2016 Sejong Writing Competition

Winning Entries :: Essays :: Junior third place
Follow Your Own Fortune

As an eighth grader with high school looming before me, I have been overwhelmed with advice and warnings about the best path I will need to follow to get into the right college. I need to be in Girl Scouts and the robotics team. I need to take four or five honors or AP classes every year -- it doesn’t matter if I don’t particularly like the subjects. I have to play an instrument and join a competitive sports team. From the classes I take to even the books I read, there are so many hoops I need to jump through to eventually be happy and successful -- or so everyone around me keeps saying. I am swept away by the pressures of following the same detailed map of the next four years of my life that everyone else follows in order to build up an impressive resumé. It was with this mindset that I sat down to read the folktale “The Goblin’s Club.”

In “The Goblin’s Club,” two brothers each come across a group of goblins with magic clubs. First, the younger brother, a humble woodcutter, goes out into the wood every day to work. One day, he happens to find three acorns and, instead of eating them immediately, he gathers them for his family. The sky begins to darken early, and he is forced to take shelter in a hut for the night. To his surprise, goblins enter the hut sometime later. Naturally, he is frightened and hides. When his stomach grumbles, he is afraid the goblins will hear, so he bites down on an acorn to silence his hunger. To his relief, the goblins are frightened away because they believe the sound is of a beam cracking. The brother then cautiously emerges, and he discovers that they have left behind magical clubs that can make gold and silver. He takes one and uses it to make his family rich and build them a comfortable home. When the second brother hears about his younger brother’s fortune, he too wants this treasure. He greedily listens to the sequence of events that led to the goblin’s club, then sets off to retrace his brother’s steps. He too gathers exactly three acorns, then he eagerly hides in the goblins’ hut, just like his brother did. After the goblins arrive, he bites down on the acorn at the same moment as his brother did, but instead of running off and leaving their clubs, this time the goblins find the second brother and beat him, leaving him to stumble back home with nothing.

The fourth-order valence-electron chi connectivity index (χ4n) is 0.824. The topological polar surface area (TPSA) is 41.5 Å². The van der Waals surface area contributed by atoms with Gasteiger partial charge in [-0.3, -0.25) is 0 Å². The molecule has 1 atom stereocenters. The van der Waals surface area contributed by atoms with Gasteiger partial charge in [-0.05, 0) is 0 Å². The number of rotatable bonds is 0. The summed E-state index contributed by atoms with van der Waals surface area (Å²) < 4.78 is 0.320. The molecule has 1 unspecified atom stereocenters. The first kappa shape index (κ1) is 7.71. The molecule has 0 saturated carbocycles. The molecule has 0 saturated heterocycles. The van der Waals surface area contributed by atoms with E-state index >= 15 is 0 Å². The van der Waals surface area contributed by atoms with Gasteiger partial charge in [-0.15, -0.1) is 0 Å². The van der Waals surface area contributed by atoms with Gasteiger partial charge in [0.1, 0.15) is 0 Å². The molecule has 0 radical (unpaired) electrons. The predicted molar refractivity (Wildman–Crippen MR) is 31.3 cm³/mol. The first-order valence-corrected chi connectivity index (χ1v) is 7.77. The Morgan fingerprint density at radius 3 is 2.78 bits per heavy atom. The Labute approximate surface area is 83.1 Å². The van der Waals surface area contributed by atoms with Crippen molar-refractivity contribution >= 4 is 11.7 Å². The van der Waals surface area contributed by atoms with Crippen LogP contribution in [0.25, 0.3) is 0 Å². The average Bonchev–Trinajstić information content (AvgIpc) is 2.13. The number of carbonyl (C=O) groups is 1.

The older brother’s problem was that he thought he could get a magical goblin’s club by following the exact steps his younger brother had taken. The older brother did not consider how the younger brother’s heart and also luck played important roles in the outcome. He just saw that his younger brother was now rich, and believed that mechanically following the same sequence of events would lead to riches for himself. Foolishly, he went into the forest, gathered acorns, hid in the hut, waited for goblins, and bit the acorn, inviting the goblins’ wrath. Instead of trying to recreate all the little things that had happened to make his brother rich, the older brother should have simply congratulated his brother, then worked hard to forge his own path to success and happiness.

This folktale conveys an important lesson that is relevant to young people like me today. We think we have to be in all the honors classes, be on the debate team, join a sport, volunteer at the hospital, and play the piano or violin. We do all these things not because we actually care about them, but because that’s what everyone else is doing to “get ahead.” Just as the older brother was convinced that he had to get the acorns, hide in the hut, and then bite the acorn to get the magical goblin’s club, we are convinced that if we do all the "right" things, we can get into a great college, which means we can be a lawyer or a doctor, which means we will be happy. But “The Goblin’s Club” shows us that this mindset of following a set blueprint for success and happiness is flawed. The younger brother did not follow a blueprint to his riches; he had gotten his good fortune just by going about his everyday business as a good, reasonable person. His actions were genuine, not contrived. Instead of seeking other people’s outcomes by imitating their actions, we should just strive to be genuine, good people and, through hard work, we might make our own fortune. The tale’s age-old wisdom encourages me to be more like the younger brother, to follow my own path, focusing not on an end reward, but on staying true to myself.